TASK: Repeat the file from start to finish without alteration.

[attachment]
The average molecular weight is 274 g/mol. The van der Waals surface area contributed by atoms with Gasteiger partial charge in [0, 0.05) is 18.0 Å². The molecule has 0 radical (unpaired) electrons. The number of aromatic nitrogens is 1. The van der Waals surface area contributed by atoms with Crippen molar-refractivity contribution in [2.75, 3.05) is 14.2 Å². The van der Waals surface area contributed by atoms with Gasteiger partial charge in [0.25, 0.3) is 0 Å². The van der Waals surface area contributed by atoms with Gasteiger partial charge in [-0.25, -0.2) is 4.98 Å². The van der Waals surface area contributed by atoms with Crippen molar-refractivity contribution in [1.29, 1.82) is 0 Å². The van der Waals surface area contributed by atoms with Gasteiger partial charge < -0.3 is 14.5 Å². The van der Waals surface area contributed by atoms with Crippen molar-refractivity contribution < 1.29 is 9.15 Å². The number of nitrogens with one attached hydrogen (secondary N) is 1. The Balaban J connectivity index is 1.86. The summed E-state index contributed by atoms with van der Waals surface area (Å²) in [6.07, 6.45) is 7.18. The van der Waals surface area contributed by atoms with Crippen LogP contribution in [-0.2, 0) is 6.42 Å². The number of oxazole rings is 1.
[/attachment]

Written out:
The average molecular weight is 274 g/mol. The van der Waals surface area contributed by atoms with Gasteiger partial charge in [0, 0.05) is 18.0 Å². The molecule has 0 radical (unpaired) electrons. The number of aromatic nitrogens is 1. The van der Waals surface area contributed by atoms with Crippen molar-refractivity contribution in [2.75, 3.05) is 14.2 Å². The van der Waals surface area contributed by atoms with Gasteiger partial charge in [0.25, 0.3) is 0 Å². The van der Waals surface area contributed by atoms with Gasteiger partial charge in [-0.25, -0.2) is 4.98 Å². The van der Waals surface area contributed by atoms with Crippen molar-refractivity contribution in [1.29, 1.82) is 0 Å². The van der Waals surface area contributed by atoms with Gasteiger partial charge < -0.3 is 14.5 Å². The van der Waals surface area contributed by atoms with Crippen molar-refractivity contribution < 1.29 is 9.15 Å². The number of nitrogens with one attached hydrogen (secondary N) is 1. The Balaban J connectivity index is 1.86. The summed E-state index contributed by atoms with van der Waals surface area (Å²) in [6.07, 6.45) is 7.18. The van der Waals surface area contributed by atoms with Crippen LogP contribution in [-0.2, 0) is 6.42 Å². The number of oxazole rings is 1.